|Directed by:||M. Night Shyamalan
|Written by:||Gary Whitta, M. Night Shyamalan, Will Smith
|Starring:||Will Smith, Jaden Smith, Sophie Okonedo
|Released:||June 13, 2013|
Some quick facts to bring you up to speed – (1) After Earth is set about 1,000 years into the future, (2) humans were forced to flee Earth and they now live on a planet called Nova Prime, and (3) their new planet is under attack from “fear sensing” creatures known as Ursas.
If this makes the film sound like an exciting science fiction adventure, think again. This is a family orientated film… and by that, I mean that it’s a family orientated vehicle for Will Smith. Some dads will get their kid a new bike. Other dads get their kid the leading role in a $130m action blockbuster. Given that Will Smith is the film’s co-writer and co-producer, I’m pretty confident only one actor auditioned – his 14-year-old son, Jaden.
Will Smith takes on the role of Cypher – a leading general within an important peacekeeping organisation. His strong leadership has helped save the planet from numerous alien attacks and he is highly regarded by his troops. Unfortunately, Cypher doesn’t seem to have the right work-life balance. He’s spent too much time saving the world and not enough time with his son, Kitai (the role gifted to Jaden Smith).
Cypher’s wife (Okonedo) comes up with a way of remedying the situation. Kitai can accompany his father on a routine mission into a space. That way, Cypher can still fulfil his duties while spending quality time with his son. What could go wrong?
As we soon find out, a LOT could go wrong. The spaceship encounters problems and is forced to make a crash landing on the planet Earth (how convenient). Most of the crew were killed and the only two survivors were Cypher and Kitai (also convenient). The only way they can be saved is if they can locate the ship’s rescue beacon that detached during the crash. They can’t do it together though. Cypher’s leg is broken and so it’s up to Kitai to travel 100km across Earth’s rugged terrain and activate the beacon. Oh, and I should also mention that there’s one of those “fear sensing” aliens on the loose.
So is Will Smith using this film to help push the acting career of his son? Um, yes… and it couldn’t be more obvious. Let it be noted that Will Smith is a HUGE box-office drawcard. Between 2002 and 2008, he starred in 8 consecutive movies that grossed more than $135m in the United States. Studios pay him big dollars, they put him in exciting leading roles and then they sit back and reap the profits.
That’s not the case here. It doesn’t happen often but we’re seeing Will Smith in a supporting role. On top of that, it’s as if every emotion has been erased from his memory. He speaks in a robotic, monotone voice and I’d strongly argue that it’s the most boring character he’s ever played. This is a deliberate decision though. He’s being a “good father” and giving all the flashy action scenes to Jaden.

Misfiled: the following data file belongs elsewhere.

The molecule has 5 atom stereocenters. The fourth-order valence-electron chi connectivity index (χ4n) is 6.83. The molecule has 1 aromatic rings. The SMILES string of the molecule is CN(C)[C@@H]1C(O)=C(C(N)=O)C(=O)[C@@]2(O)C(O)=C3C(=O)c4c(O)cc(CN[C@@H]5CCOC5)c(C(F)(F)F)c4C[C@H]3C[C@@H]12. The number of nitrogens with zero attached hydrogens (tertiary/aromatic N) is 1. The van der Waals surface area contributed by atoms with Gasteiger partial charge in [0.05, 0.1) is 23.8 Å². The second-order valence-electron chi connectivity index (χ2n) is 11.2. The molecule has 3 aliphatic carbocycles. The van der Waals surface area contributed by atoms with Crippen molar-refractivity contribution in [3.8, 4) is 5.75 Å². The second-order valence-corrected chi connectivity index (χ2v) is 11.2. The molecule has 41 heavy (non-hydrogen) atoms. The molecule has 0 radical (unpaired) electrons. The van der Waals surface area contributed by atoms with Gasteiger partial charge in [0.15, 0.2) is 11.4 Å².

The problem is that Jaden Smith struggles to carry this film. When you think about other action leads this year – Robert Downey Jr in Iron Man, Chris Pine in Star Trek, Vin Diesel in Fast & Furious 6 – you realise that he’s not up to the task. If you’re going to engage the audience, you need someone who is strong and charismatic. Jaden Smith is not that. His character comes across as immature, over-emotional and it’s hard to believe he can extract himself from so many perilous situations (always at the last minute too).
After Earth doesn’t offer much by way of story either. The theme is well-defined (yay for a father and son getting to know each other) but the execution is messy. As part of his journey, Kitai bumbles his way through an assortment of obstacles that resemble levels in a video game. There’s one scene where he’s trying to outrun a series of giant baboons. It’s clear these baboons are faster and are closing in… but every time we switch to a new camera angle, they’re suddenly further away. What could have been an exciting sequence is anything but.
Nominated for an Academy Award in 2000 for The Sixth Sense, director M. Night Shyamalan has struggled in recent years. After a string of failures (Lady In The Water, The Happening, The Last Airbender) it’s reached the point where his name is mud. That may sound harsh but how else can you explain why he isn’t mentioned in the two trailers for After Earth? There’s always the chance he’ll return to form with a great comeback feature but sadly, that day is not today.